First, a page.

March 8, 2000
Teacher Faces Sex Charge After Traffic Stop
Woman Let 13-Year-Old Alleged Lover DriveBy Janet Prasad
MAPLE HEIGHTS, Ohio (APBnews.com) -- What started out as a routine traffic stop for erratic driving took an unusual turn when the officer discovered a 13-year-old boy behind the wheel.
The boy's passenger, 28-year-old Adrienne Clayton, told the officer she was his aunt and that he was driving the car because she felt sick, police said. Shortly before 1 a.m. Saturday, the patrolman took her and the boy into custody for traffic violations -- the teen for driving without a license and Clayton for allowing the boy to drive her car.
"The officer was saying, 'I don't know what's wrong here, but something's wrong,'" Detective Joe Ehrbar said.
Clayton's story changed during the booking process, when police found in her possession sexually explicit notes she had written the boy, who is a former student of hers. She initially denied having an affair with the teenager, but later admitted to five separate sexual encounters with the boy at his house, Ehrbar said.
A three-month relationship
Detectives then confirmed that Clayton, of Youngstown, was not the boy's aunt but a seventh-grade teacher at Milkovich Middle School, where the boy is in eighth grade. Police were able to document a sexual relationship between the two going back three months.
Clayton was charged with five counts of sexual battery, a third-degree felony. She was still in custody under a $100,000 bond, set Tuesday in Garfield Heights Municipal Court in Cleveland. She is scheduled to appear in court Friday for a preliminary hearing.
"While a 13-year-old cannot give consent, technically, this was not done against his will," Ehrbar said. "The charge was based on a portion of ... state law that prohibits a sexual relationship not only between adult and juvenile but also teacher and student."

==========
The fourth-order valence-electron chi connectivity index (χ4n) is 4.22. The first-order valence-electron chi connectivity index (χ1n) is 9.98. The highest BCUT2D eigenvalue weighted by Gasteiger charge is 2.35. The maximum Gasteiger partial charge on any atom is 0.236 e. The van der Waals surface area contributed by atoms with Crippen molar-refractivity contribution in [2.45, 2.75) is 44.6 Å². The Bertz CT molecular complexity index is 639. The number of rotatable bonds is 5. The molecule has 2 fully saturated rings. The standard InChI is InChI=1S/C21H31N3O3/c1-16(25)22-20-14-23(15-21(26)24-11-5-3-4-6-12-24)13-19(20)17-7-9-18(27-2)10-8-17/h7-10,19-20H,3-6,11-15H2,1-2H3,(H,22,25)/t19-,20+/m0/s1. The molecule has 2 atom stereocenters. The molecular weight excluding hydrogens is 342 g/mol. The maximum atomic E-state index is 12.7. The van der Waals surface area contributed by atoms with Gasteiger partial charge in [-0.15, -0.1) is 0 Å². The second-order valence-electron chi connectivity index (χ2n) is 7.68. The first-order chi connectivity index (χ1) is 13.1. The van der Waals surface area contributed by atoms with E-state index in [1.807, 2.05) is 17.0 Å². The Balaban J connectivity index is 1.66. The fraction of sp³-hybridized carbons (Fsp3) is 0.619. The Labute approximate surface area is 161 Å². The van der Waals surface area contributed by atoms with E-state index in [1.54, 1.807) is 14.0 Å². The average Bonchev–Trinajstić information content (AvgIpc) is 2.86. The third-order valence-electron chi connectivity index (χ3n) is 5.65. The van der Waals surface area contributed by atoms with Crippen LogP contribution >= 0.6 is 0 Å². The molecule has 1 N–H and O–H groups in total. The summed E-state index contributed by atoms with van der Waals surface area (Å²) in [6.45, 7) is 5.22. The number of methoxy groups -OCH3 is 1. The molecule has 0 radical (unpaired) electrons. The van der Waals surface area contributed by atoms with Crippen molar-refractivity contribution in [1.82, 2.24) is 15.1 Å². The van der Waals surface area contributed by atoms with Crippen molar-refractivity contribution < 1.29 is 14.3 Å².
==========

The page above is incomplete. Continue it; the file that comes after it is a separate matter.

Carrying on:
Jimmie Mack Jr., Clayton's attorney, declined to comment on the case, citing his client's wishes.
"This is a very sensitive situation, and we have not conducted our entire investigation," said Mack, a Cleveland attorney appointed to represent Clayton Tuesday.
Tom Theis, assistant to the superintendent of the Maple Heights Board of Education, would not say whether Clayton still was employed by the school district, but said Clayton has not been to work since her arrest and would not return until both the criminal and the school's internal investigation were completed.
Theis refused to say whether students or parents had lodged complaints against Clayton in the past.
Police are trying to determine whether Clayton targeted other students as objects of her affection. Ehrbar said while Clayton's case is different from the typical pedophile case -- an adult male with an underage female -- it does have characteristics common to most pedophile cases.
"Many of her acts were classic pedophile acts, therefore one would make the presumption that there's a possibility of other kids being involved," Ehrbar said. "She would get real close to the kids, to their families. She is a very well-liked, well-trusted individual.
"So when something like this happens, basically the response is 'I never would have believed it,'" he said. "A pedophile doesn't do him or herself any good by alienating everyone. The idea is to be as trusted and liked as possible."
Janet Prasad is an APBnews.com Midwest correspondent.
©Copyright 2000 APB Multimedia Inc.